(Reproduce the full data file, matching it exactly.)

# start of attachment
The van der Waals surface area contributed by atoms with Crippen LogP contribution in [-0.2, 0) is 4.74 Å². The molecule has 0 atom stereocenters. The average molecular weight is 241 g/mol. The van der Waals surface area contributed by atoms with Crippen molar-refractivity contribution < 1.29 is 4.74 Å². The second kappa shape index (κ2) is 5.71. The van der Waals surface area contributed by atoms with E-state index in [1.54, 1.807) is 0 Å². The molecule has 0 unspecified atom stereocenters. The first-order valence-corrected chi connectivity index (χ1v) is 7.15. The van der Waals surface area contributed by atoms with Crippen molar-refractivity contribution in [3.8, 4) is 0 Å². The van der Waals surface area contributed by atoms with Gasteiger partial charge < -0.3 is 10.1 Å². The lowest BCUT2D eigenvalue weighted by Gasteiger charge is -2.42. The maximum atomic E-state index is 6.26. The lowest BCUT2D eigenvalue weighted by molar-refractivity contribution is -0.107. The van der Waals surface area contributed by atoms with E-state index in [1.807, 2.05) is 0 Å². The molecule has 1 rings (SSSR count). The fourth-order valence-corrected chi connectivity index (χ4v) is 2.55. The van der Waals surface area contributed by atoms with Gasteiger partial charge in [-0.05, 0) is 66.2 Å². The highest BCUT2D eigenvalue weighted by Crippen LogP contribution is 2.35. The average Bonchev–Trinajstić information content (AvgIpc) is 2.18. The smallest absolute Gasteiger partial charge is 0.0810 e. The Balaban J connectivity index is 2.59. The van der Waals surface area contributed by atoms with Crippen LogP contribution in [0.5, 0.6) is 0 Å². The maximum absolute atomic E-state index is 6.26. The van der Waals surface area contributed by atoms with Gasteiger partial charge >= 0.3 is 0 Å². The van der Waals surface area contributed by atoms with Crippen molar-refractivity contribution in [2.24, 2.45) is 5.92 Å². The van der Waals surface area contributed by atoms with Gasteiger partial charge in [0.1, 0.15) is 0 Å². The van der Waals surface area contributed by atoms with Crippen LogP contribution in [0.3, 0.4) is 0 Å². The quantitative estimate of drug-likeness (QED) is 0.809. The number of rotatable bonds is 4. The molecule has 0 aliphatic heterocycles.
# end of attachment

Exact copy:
The van der Waals surface area contributed by atoms with Crippen LogP contribution in [-0.2, 0) is 4.74 Å². The molecule has 0 atom stereocenters. The average molecular weight is 241 g/mol. The van der Waals surface area contributed by atoms with Crippen molar-refractivity contribution < 1.29 is 4.74 Å². The second kappa shape index (κ2) is 5.71. The van der Waals surface area contributed by atoms with E-state index in [1.54, 1.807) is 0 Å². The molecule has 0 unspecified atom stereocenters. The first-order valence-corrected chi connectivity index (χ1v) is 7.15. The van der Waals surface area contributed by atoms with Crippen molar-refractivity contribution in [3.8, 4) is 0 Å². The van der Waals surface area contributed by atoms with Gasteiger partial charge < -0.3 is 10.1 Å². The lowest BCUT2D eigenvalue weighted by Gasteiger charge is -2.42. The maximum atomic E-state index is 6.26. The lowest BCUT2D eigenvalue weighted by molar-refractivity contribution is -0.107. The van der Waals surface area contributed by atoms with E-state index in [1.807, 2.05) is 0 Å². The molecule has 1 rings (SSSR count). The fourth-order valence-corrected chi connectivity index (χ4v) is 2.55. The van der Waals surface area contributed by atoms with Gasteiger partial charge in [-0.05, 0) is 66.2 Å². The highest BCUT2D eigenvalue weighted by Crippen LogP contribution is 2.35. The average Bonchev–Trinajstić information content (AvgIpc) is 2.18. The smallest absolute Gasteiger partial charge is 0.0810 e. The Balaban J connectivity index is 2.59. The van der Waals surface area contributed by atoms with Crippen LogP contribution in [0.5, 0.6) is 0 Å². The maximum absolute atomic E-state index is 6.26. The van der Waals surface area contributed by atoms with Gasteiger partial charge >= 0.3 is 0 Å². The van der Waals surface area contributed by atoms with Crippen molar-refractivity contribution in [2.24, 2.45) is 5.92 Å². The van der Waals surface area contributed by atoms with Gasteiger partial charge in [0.1, 0.15) is 0 Å². The van der Waals surface area contributed by atoms with Crippen LogP contribution in [0.3, 0.4) is 0 Å². The quantitative estimate of drug-likeness (QED) is 0.809. The number of rotatable bonds is 4. The molecule has 0 aliphatic heterocycles.